Not long after James joined, he shared his experience at MODE with the world. “I wrote a blog post and I said, ‘There are no arseholes,’ and I still maintain that.”

I generally feel there’s nobody in the company that I can’t talk to or have a laugh with. Nobody causes trouble. There are no big egos or anything. It’s just a really quite relaxed place to work.

Beyond the general atmosphere, James appreciates MODE’s work policies. The flexible hours are especially important to him as a family man arranging his schedule around school. “I’ll start work at 7:30,” he explained, “and I’m done by 4:30 to 5pm. Then I can do all the after-school stuff. But I have other colleagues who don’t start work until 10, or even later, and then they just work later.”

James also prefers the earlier hours because they allow him to connect with his American teammates. “I like to have a little bit more overlap with US colleagues that are on the West Coast. They tend to work later in their day, to have more overlap with us, so I work a bit early to have more overlap with them as well.” He considers this important partially because MODE is essentially American in nature.

I don’t think there are many [companies in Japan] that are actually an American company with most of its customers and most of its engineers in Japan. So it’s got a more West Coast US kind of mindset.

This is reflected in the salaries, according to James, which exceed those at comparable Japanese companies. It also influences the language.

“English is the first language of the company,” James said, “so there’s a big push to help the Japanese engineers improve their English. Not so much from the other side”—that is, for English speakers like him to learn Japanese—”but they’re very open to that as well. And there’s a language exchange in Slack, and people do various things to try and work with other people to improve their language, whether it’s English or Japanese.”

MODE currently has about 25 engineers. Since it’s a small company without much hierarchy, the CTO is still writing code, as well as conducting regular one-on-ones with employees. But the team structure is evolving, James told us.

“So the big shift at the moment is to completely separate out the product from the delivery team,” he said. He described just what that entails: “[The delivery team] tends to work with the customers, and they’re getting requirements from customers, or installing the equipment in their spaces, or helping them get the most out of the system. So they’re the delivery team, delivering the product. And then the product team are the people who actually write the microservices or maintain the microservices that make that possible.”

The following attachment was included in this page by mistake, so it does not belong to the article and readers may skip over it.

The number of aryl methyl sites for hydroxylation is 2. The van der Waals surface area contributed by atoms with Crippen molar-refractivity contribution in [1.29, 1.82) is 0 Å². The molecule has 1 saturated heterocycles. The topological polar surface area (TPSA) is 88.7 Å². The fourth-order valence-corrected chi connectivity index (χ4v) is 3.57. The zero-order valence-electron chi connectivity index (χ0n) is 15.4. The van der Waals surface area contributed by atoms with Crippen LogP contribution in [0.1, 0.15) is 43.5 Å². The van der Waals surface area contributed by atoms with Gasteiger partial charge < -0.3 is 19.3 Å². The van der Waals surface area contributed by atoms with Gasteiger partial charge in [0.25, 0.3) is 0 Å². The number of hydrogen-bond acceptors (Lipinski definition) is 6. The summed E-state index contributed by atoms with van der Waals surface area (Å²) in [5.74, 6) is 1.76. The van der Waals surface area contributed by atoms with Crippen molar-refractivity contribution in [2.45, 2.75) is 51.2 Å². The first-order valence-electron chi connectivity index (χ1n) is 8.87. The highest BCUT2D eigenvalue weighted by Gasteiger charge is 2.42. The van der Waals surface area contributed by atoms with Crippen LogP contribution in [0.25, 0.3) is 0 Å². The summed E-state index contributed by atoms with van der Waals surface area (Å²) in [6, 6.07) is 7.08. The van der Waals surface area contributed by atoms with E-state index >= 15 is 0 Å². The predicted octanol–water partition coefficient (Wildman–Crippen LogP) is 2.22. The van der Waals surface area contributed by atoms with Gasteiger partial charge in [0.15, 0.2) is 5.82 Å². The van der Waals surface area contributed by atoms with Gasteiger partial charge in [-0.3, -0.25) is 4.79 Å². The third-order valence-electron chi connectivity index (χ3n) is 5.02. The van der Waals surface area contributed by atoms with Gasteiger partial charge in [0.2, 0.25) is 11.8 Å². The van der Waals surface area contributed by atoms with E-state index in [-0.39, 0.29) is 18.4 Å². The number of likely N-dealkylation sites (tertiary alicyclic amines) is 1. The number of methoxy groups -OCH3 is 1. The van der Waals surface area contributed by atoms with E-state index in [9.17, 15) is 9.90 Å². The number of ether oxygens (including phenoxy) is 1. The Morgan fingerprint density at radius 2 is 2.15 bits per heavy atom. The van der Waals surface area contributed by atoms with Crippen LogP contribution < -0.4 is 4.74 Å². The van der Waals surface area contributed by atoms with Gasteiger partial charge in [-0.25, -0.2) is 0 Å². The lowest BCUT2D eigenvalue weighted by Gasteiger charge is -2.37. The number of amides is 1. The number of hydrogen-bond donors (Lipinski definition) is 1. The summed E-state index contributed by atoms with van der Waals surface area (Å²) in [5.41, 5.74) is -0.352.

James is on the product team. “I’m on the data side, so I work on all the database platforms that we have. Then there is another team that focuses on integrating Generative AI into our IoT solutions, as it’s an area MODE is investing heavily in. There are other people that work on the frontend side of things.”

That doesn’t mean that MODE doesn’t offer flexibility within this system. “I can move around within the teams if I really want to,” James said.

It helps that the company uses Go for almost everything. “Our whole backend is in Go. So everything’s in Go,” said James.

In Javascript, when you want to do something, there are a whole bunch of ways you can do it. Not in Go. In Go, there’s the Go way to do something.

“So it makes things very consistent. That doesn’t mean that there aren’t different ways to solve the problem. There are lots of ways to solve a problem. But the way that you write the code to solve the problem . . . basically, any Go engineer will end up writing more or less the same code.”

What sort of developers do well at MODE? James thinks that the company’s a great place for almost anyone: after all, “There are no arseholes.” But in particular, the company is looking for intermediate to senior engineers who are eager to work on not only the product, but also themselves. Good communication skills are especially in demand.

“The number one thing is, you need to communicate. You need to be able to communicate in English . . . and make people understand what it is you’re doing, and why you’re doing it.”